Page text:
Friday, September 30, 2011

Warm hands from a warm heart.

I know I have slightly misquoted the old cliche, but in this case it is accurate. I want to share this great, easy idea for bringing a little warmth to those you love and appreciate. I am sure that for some of you this is not new, so bear with me, there might be a twist or two you haven't thought of before. My sister introduced me to this a few years ago when she made a heart shaped fabric pouch full of rice for my kids. When popped in the microwave for 1-2 minutes it gets nice and warm and stays that way for a long time. Once cool it can be warmed again and again. Since that first bag I have made big ones with channels that I use to warm up the foot-end of my bed in the winter, small ones that you can slip in the pocket of your coat to warm your hands and all sizes in between. They are spectacular for sore muscles as it is a moist heat and they have a nice weight and formability that makes them tend to stay where you put them. I even made one for a little boy who had recently lost his beloved feline sleeping partner. He was missing the weight and warmth of the cat when he went to sleep. I got a photo of him and his cat in younger days, iron transferred it onto some fabric and made him an approximately cat-sized bag to warm and sleep with each night. I heard from his mom that it helped him through the hardest part of grieving. There are as many ways to make these as there are people to make them, but there are a few details I have experimented with over the years and I would like to share them.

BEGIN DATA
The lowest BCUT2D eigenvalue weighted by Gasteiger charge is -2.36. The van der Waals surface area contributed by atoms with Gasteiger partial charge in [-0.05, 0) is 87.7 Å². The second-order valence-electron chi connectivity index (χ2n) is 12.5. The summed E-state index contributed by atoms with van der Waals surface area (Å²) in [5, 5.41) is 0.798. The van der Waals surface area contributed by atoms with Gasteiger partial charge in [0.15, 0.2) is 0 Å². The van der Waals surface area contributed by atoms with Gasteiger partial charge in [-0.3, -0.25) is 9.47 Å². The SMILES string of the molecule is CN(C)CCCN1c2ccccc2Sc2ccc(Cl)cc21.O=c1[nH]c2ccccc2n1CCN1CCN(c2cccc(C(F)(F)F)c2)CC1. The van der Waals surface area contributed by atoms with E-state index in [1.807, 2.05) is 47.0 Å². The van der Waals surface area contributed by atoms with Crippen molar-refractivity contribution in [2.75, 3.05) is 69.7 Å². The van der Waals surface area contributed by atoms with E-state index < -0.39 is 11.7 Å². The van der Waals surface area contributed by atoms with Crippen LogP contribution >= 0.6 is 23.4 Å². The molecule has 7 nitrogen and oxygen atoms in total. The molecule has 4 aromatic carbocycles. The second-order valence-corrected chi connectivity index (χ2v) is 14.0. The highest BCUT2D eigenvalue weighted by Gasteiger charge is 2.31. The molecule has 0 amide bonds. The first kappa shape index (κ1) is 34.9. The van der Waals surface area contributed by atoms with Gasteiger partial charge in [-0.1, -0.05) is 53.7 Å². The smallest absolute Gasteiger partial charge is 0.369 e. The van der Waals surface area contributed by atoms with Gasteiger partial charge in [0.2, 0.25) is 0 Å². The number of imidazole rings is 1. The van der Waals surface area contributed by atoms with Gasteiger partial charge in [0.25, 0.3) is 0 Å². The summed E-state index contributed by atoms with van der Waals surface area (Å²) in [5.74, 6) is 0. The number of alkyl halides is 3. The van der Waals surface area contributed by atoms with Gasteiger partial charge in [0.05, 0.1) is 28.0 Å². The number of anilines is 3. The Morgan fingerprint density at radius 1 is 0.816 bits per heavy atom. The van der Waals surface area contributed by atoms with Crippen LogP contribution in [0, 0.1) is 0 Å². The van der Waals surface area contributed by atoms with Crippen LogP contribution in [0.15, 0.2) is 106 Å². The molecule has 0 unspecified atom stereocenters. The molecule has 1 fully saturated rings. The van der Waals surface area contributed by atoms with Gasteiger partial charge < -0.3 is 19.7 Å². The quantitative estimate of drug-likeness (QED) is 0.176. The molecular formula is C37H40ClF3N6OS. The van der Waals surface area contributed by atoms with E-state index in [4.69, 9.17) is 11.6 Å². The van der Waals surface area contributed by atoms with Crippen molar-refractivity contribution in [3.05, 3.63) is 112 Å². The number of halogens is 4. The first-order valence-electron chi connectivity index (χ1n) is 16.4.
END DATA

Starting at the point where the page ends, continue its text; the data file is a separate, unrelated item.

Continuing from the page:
You can buy bags that have buckwheat hulls in them at the kiosks at the mall, and I understand bags like this that contain cherry pits can also be found (and apparently smell wonderful when hot) and I am sure there are many other iterations I have never heard of. However, rice works very well, is readily available and inexpensive. A simple bag can be made in an hour or less with a minimum of fabric and a couple of cups of rice. You can make a cute pieced version with small scraps or a simpler iteration using a single fabric. I will cover how to make a little scrappy heart and a couple small hand warmers out of a single fabric.

You will need for the heart:
two 2x3" pieces of fabric to make your heart
about a 5x7" piece of background plus a few scraps to finish it out to the final size
a 5x5" piece for the back
two 5x5 pieces of ALL COTTON batting (synthetic will melt)

You will need for the solid fabric hand warmers:
Two 4x8" pieces of  fabric (cute novelty prints and seasonal prints are fun)
Two 4x8" pieces of ALL COTTON batting

Note that you can make these without the batting, as I did for years.  However the batting helps to insulate the heat from the rice, making it more difficult to burn yourself with an accidentally overheated bag and it also causes the bag to hold the heat a bit longer.